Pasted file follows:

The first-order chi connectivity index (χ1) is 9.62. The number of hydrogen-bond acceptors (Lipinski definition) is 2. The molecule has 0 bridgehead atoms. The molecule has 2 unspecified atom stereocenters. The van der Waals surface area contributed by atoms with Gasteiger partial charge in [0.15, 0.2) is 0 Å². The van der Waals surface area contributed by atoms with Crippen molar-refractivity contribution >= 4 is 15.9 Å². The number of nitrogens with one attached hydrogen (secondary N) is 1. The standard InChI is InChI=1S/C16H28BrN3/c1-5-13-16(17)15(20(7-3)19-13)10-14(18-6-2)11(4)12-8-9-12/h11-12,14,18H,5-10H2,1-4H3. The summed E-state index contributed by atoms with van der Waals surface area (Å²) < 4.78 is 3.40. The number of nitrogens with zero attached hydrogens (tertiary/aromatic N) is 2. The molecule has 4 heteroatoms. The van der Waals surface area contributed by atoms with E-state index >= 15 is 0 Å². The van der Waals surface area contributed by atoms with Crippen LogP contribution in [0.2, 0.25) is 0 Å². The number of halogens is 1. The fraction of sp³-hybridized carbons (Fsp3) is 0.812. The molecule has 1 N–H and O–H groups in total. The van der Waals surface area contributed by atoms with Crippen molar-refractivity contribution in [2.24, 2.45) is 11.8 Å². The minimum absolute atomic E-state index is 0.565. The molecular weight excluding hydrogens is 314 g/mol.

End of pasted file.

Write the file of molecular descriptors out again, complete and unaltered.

The first-order chi connectivity index (χ1) is 9.62. The number of hydrogen-bond acceptors (Lipinski definition) is 2. The molecule has 0 bridgehead atoms. The molecule has 2 unspecified atom stereocenters. The van der Waals surface area contributed by atoms with Gasteiger partial charge in [0.15, 0.2) is 0 Å². The van der Waals surface area contributed by atoms with Crippen molar-refractivity contribution >= 4 is 15.9 Å². The number of nitrogens with one attached hydrogen (secondary N) is 1. The standard InChI is InChI=1S/C16H28BrN3/c1-5-13-16(17)15(20(7-3)19-13)10-14(18-6-2)11(4)12-8-9-12/h11-12,14,18H,5-10H2,1-4H3. The summed E-state index contributed by atoms with van der Waals surface area (Å²) < 4.78 is 3.40. The number of nitrogens with zero attached hydrogens (tertiary/aromatic N) is 2. The molecule has 4 heteroatoms. The van der Waals surface area contributed by atoms with E-state index >= 15 is 0 Å². The van der Waals surface area contributed by atoms with Crippen LogP contribution in [0.2, 0.25) is 0 Å². The number of halogens is 1. The fraction of sp³-hybridized carbons (Fsp3) is 0.812. The molecule has 1 N–H and O–H groups in total. The van der Waals surface area contributed by atoms with Crippen molar-refractivity contribution in [2.24, 2.45) is 11.8 Å². The minimum absolute atomic E-state index is 0.565. The molecular weight excluding hydrogens is 314 g/mol.